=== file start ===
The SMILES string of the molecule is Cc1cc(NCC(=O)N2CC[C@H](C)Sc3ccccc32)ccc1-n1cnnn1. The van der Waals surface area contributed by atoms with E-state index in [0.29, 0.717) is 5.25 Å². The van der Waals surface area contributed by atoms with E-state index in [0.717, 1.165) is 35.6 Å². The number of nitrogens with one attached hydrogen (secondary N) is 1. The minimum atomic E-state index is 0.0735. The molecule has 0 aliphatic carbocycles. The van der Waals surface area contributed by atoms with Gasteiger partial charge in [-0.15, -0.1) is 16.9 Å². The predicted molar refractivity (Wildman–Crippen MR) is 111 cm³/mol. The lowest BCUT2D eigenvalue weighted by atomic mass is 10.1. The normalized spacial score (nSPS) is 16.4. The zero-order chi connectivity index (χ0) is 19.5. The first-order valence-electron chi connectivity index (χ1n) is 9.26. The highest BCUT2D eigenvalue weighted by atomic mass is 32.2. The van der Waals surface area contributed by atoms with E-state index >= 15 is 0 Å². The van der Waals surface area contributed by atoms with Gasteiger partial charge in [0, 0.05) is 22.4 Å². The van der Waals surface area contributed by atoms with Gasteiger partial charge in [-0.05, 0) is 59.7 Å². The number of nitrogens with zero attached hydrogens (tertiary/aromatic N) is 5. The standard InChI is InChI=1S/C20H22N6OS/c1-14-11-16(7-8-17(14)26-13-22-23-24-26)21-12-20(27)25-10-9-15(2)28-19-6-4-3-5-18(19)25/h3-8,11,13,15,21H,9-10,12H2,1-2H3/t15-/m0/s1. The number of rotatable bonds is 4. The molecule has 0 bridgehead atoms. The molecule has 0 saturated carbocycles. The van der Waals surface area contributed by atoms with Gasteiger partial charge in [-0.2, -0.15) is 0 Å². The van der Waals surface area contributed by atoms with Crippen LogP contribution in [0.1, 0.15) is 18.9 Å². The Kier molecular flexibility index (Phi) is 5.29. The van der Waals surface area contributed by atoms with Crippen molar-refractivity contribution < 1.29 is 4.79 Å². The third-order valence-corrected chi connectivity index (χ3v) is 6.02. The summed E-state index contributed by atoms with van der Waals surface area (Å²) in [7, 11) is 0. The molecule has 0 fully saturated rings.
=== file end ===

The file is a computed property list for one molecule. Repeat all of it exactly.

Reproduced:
The SMILES string of the molecule is Cc1cc(NCC(=O)N2CC[C@H](C)Sc3ccccc32)ccc1-n1cnnn1. The van der Waals surface area contributed by atoms with E-state index in [0.29, 0.717) is 5.25 Å². The van der Waals surface area contributed by atoms with E-state index in [0.717, 1.165) is 35.6 Å². The number of nitrogens with one attached hydrogen (secondary N) is 1. The minimum atomic E-state index is 0.0735. The molecule has 0 aliphatic carbocycles. The van der Waals surface area contributed by atoms with Gasteiger partial charge in [-0.15, -0.1) is 16.9 Å². The predicted molar refractivity (Wildman–Crippen MR) is 111 cm³/mol. The lowest BCUT2D eigenvalue weighted by atomic mass is 10.1. The normalized spacial score (nSPS) is 16.4. The zero-order chi connectivity index (χ0) is 19.5. The first-order valence-electron chi connectivity index (χ1n) is 9.26. The highest BCUT2D eigenvalue weighted by atomic mass is 32.2. The van der Waals surface area contributed by atoms with E-state index >= 15 is 0 Å². The van der Waals surface area contributed by atoms with Gasteiger partial charge in [0, 0.05) is 22.4 Å². The van der Waals surface area contributed by atoms with Gasteiger partial charge in [-0.05, 0) is 59.7 Å². The number of nitrogens with zero attached hydrogens (tertiary/aromatic N) is 5. The standard InChI is InChI=1S/C20H22N6OS/c1-14-11-16(7-8-17(14)26-13-22-23-24-26)21-12-20(27)25-10-9-15(2)28-19-6-4-3-5-18(19)25/h3-8,11,13,15,21H,9-10,12H2,1-2H3/t15-/m0/s1. The number of rotatable bonds is 4. The molecule has 0 bridgehead atoms. The molecule has 0 saturated carbocycles. The van der Waals surface area contributed by atoms with Gasteiger partial charge in [-0.2, -0.15) is 0 Å². The van der Waals surface area contributed by atoms with Crippen LogP contribution in [0.1, 0.15) is 18.9 Å². The Kier molecular flexibility index (Phi) is 5.29. The van der Waals surface area contributed by atoms with Crippen molar-refractivity contribution < 1.29 is 4.79 Å². The third-order valence-corrected chi connectivity index (χ3v) is 6.02. The summed E-state index contributed by atoms with van der Waals surface area (Å²) in [7, 11) is 0. The molecule has 0 fully saturated rings.